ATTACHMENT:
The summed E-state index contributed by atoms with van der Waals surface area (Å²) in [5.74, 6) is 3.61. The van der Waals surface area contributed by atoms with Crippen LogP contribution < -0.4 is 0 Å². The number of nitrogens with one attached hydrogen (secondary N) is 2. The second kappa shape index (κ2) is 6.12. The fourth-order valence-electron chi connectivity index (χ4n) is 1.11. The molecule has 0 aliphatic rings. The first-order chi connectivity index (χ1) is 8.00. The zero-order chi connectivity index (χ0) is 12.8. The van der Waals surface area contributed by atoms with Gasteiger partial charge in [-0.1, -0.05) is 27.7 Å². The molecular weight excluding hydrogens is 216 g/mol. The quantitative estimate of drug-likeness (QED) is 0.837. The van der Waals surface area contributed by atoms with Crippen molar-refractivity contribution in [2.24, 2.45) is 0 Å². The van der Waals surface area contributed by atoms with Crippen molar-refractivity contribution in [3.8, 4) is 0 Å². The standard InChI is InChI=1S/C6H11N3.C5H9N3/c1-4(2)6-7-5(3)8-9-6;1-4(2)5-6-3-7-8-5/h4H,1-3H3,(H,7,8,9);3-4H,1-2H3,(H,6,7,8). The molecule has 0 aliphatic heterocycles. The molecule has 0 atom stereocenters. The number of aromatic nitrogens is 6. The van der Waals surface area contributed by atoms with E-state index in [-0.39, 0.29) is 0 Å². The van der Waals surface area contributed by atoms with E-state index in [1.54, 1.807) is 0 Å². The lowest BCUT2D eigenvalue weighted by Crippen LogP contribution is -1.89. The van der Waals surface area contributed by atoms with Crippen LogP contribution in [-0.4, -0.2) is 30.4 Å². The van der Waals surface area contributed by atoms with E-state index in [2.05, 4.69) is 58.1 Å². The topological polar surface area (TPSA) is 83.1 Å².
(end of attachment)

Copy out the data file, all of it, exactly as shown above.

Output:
The summed E-state index contributed by atoms with van der Waals surface area (Å²) in [5.74, 6) is 3.61. The van der Waals surface area contributed by atoms with Crippen LogP contribution < -0.4 is 0 Å². The number of nitrogens with one attached hydrogen (secondary N) is 2. The second kappa shape index (κ2) is 6.12. The fourth-order valence-electron chi connectivity index (χ4n) is 1.11. The molecule has 0 aliphatic rings. The first-order chi connectivity index (χ1) is 8.00. The zero-order chi connectivity index (χ0) is 12.8. The van der Waals surface area contributed by atoms with Gasteiger partial charge in [-0.1, -0.05) is 27.7 Å². The molecular weight excluding hydrogens is 216 g/mol. The quantitative estimate of drug-likeness (QED) is 0.837. The van der Waals surface area contributed by atoms with Crippen molar-refractivity contribution in [2.24, 2.45) is 0 Å². The van der Waals surface area contributed by atoms with Crippen molar-refractivity contribution in [3.8, 4) is 0 Å². The standard InChI is InChI=1S/C6H11N3.C5H9N3/c1-4(2)6-7-5(3)8-9-6;1-4(2)5-6-3-7-8-5/h4H,1-3H3,(H,7,8,9);3-4H,1-2H3,(H,6,7,8). The molecule has 0 aliphatic heterocycles. The molecule has 0 atom stereocenters. The number of aromatic nitrogens is 6. The van der Waals surface area contributed by atoms with E-state index in [-0.39, 0.29) is 0 Å². The van der Waals surface area contributed by atoms with E-state index in [1.54, 1.807) is 0 Å². The lowest BCUT2D eigenvalue weighted by Crippen LogP contribution is -1.89. The van der Waals surface area contributed by atoms with Crippen LogP contribution in [-0.4, -0.2) is 30.4 Å². The van der Waals surface area contributed by atoms with E-state index in [2.05, 4.69) is 58.1 Å². The topological polar surface area (TPSA) is 83.1 Å².